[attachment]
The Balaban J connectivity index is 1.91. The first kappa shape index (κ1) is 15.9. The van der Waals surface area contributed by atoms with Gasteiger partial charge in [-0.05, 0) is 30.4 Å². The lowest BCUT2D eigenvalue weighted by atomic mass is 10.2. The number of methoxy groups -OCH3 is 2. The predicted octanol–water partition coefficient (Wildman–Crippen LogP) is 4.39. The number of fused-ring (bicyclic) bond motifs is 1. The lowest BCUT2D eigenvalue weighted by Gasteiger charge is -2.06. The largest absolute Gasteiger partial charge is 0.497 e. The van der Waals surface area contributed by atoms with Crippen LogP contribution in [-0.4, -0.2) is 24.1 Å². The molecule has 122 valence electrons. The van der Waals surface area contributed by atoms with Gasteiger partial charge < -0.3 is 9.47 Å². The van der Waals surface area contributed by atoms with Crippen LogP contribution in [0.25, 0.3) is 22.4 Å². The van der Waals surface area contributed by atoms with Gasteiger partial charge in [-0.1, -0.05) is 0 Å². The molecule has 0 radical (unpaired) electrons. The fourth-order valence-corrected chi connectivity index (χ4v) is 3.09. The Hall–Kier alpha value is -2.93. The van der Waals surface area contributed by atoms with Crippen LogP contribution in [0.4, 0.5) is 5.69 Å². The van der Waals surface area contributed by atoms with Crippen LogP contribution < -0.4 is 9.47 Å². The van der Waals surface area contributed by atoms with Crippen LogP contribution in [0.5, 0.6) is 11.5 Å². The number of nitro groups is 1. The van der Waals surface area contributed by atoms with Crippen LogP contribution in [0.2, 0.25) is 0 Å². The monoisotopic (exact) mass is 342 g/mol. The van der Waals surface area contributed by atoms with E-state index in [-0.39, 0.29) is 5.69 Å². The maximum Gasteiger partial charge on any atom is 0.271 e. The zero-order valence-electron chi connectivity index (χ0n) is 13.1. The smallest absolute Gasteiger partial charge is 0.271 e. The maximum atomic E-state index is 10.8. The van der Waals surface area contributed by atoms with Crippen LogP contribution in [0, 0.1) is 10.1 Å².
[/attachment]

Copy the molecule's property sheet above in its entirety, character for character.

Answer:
The Balaban J connectivity index is 1.91. The first kappa shape index (κ1) is 15.9. The van der Waals surface area contributed by atoms with Gasteiger partial charge in [-0.05, 0) is 30.4 Å². The lowest BCUT2D eigenvalue weighted by atomic mass is 10.2. The number of methoxy groups -OCH3 is 2. The predicted octanol–water partition coefficient (Wildman–Crippen LogP) is 4.39. The number of fused-ring (bicyclic) bond motifs is 1. The lowest BCUT2D eigenvalue weighted by Gasteiger charge is -2.06. The largest absolute Gasteiger partial charge is 0.497 e. The van der Waals surface area contributed by atoms with Crippen LogP contribution in [-0.4, -0.2) is 24.1 Å². The molecule has 122 valence electrons. The van der Waals surface area contributed by atoms with Gasteiger partial charge < -0.3 is 9.47 Å². The van der Waals surface area contributed by atoms with Crippen LogP contribution in [0.25, 0.3) is 22.4 Å². The van der Waals surface area contributed by atoms with Gasteiger partial charge in [-0.1, -0.05) is 0 Å². The molecule has 0 radical (unpaired) electrons. The fourth-order valence-corrected chi connectivity index (χ4v) is 3.09. The Hall–Kier alpha value is -2.93. The van der Waals surface area contributed by atoms with Crippen LogP contribution in [0.4, 0.5) is 5.69 Å². The van der Waals surface area contributed by atoms with Crippen LogP contribution < -0.4 is 9.47 Å². The van der Waals surface area contributed by atoms with Crippen LogP contribution in [0.5, 0.6) is 11.5 Å². The number of nitro groups is 1. The van der Waals surface area contributed by atoms with Crippen LogP contribution in [0.2, 0.25) is 0 Å². The monoisotopic (exact) mass is 342 g/mol. The van der Waals surface area contributed by atoms with E-state index in [-0.39, 0.29) is 5.69 Å². The maximum Gasteiger partial charge on any atom is 0.271 e. The zero-order valence-electron chi connectivity index (χ0n) is 13.1. The smallest absolute Gasteiger partial charge is 0.271 e. The maximum atomic E-state index is 10.8. The van der Waals surface area contributed by atoms with Crippen LogP contribution in [0, 0.1) is 10.1 Å².